Fundraisers can be a lot of fun. But a lot of work. Here’s a few tips for marketing your fundraiser or philanthropic event:
Tip #1: Start with Strategy. End with Tactics.
Because many nonprofit professionals wear a number of hats, marketing resorts to a checklist of items that have to get done, such as posting an event on Facebook, sending a press release, mailing invitations, etc.
But jumping to tactics can result in a lot of activity scattered in a million different directions. Before you even talk about what the marketing tactics will be for the event, begin with the overarching strategy:
- What is the purpose of the event? Who will be attending the event?
- With this target audience in mind, where should we advertise? What sponsors should connect with us? How much time should we spend on marketing medium X or Y?
Tip #2: Know Your Metrics
There are a number of metrics you should track to gauge progress for your event, not only this year, but for future years. Examples include:
- Number of events
- Participant satisfaction
- Repeat Attendance
- Website visits
- Email open rate/click through rate
- Tickets purchased/redeemed online (% of total)
- Social media impressions/engagements
- Total number of participants
- Number of donors
- Donors per participant
- Number of emails sent per participant
- Number of gifts
- Amount per gift (mean, median, & average)
- Growth against national benchmarks
Tip #3: Don’t Forget Your P’s.
Marketing fundamentals still apply – don’t forget the importance of the 4 P’s: Product (your event), Price (tickets/sponsor levels), Promotion (Marketing), and Place (Location). You could also throw a 5th “P” in there with people – your volunteers make all the difference. A great amount of work goes into making sure each of these factors result in a successful event.
Tip #4: Personalize and Customize.
Practice segmentation with your promotions before and after the event. You have access to a number of metrics that make this possible, including email activity, social activity, donor history, age, etc.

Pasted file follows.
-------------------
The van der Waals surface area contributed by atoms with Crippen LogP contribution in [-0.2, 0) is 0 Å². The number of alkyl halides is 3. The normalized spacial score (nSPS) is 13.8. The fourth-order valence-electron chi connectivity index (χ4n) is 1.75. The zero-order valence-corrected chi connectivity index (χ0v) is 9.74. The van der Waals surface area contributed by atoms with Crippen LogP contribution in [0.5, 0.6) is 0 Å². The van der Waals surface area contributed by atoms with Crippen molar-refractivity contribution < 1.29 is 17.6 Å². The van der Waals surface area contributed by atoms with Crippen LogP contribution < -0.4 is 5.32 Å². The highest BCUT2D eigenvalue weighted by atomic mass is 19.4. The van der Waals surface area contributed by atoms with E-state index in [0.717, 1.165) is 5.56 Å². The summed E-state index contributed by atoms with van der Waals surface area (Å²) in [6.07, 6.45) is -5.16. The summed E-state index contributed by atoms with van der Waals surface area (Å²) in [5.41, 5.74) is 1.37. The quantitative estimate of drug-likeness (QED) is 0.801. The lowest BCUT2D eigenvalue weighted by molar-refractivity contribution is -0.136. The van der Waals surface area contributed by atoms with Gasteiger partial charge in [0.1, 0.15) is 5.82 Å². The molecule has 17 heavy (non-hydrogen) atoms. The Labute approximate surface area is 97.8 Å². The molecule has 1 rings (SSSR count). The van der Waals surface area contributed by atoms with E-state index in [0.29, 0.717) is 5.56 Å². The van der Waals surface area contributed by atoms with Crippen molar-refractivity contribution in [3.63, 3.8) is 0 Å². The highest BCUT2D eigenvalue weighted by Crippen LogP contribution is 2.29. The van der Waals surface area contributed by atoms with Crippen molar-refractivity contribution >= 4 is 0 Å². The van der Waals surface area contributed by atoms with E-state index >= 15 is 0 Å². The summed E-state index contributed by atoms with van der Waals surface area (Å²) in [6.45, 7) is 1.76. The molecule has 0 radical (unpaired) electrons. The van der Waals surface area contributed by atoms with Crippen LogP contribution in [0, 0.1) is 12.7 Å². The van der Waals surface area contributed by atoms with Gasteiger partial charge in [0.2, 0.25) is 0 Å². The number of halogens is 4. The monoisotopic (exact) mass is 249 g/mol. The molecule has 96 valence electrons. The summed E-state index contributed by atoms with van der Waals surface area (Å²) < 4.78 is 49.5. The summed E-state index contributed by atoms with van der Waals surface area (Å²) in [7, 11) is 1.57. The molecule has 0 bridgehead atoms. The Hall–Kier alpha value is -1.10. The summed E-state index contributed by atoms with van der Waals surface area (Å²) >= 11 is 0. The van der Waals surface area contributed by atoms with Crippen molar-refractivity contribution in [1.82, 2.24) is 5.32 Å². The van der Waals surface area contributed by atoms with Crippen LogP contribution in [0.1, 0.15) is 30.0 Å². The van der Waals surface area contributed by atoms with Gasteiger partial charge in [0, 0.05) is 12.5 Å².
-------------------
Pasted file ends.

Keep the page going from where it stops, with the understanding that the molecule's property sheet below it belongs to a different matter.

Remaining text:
Dig deep into your data to segment event communications and utilize audience specific messaging for maximum impact. For example, perhaps you send a text message reminder about the event to your audience under age 30, while the supporters in the 65+ category get a direct mail reminder. Consider how you position the message to someone who has never donated at the event compared to someone who donates $100 or $200 each year at the event.
Your approach may look something like this:
Attendees – don’t financially contribute at the event. They just attend.
Educate and make connections
Beginning fundraisers – they’ve contributed at a small level but haven’t demonstrated intense engagement
Encouragement of the difference they can make through their contribution
High performers – regular donors with a strong devotion to the cause
Affirmation and thanks
Ultra high performers – large, significant gifts, including those with meaning
Highly personal interaction
Tip #5: Be remarkable.
To market effectively, you need to be doing something remarkable. Get out of your comfort zone when you’re coming up with ideas for your event. Don’t try to ideate and evaluate at the same time, or you’ll end up crossing off ideas that may lead to something new and different. Give your brainstorming time to work, then come back to it.
Also take the opportunity to be remarkable when you’re gaining social attention for the event. The days of asking “like us” or “follow us” are over. People want to experience surprise and delight that is worthy of social media promotion. Instead of placing cards on the table that say, “Tweet us,” create something that’s one-of-a-kind and engaging that naturally causes the social savvy attendee to tweet or post it to instagram.
- See more on Ali's personal blog.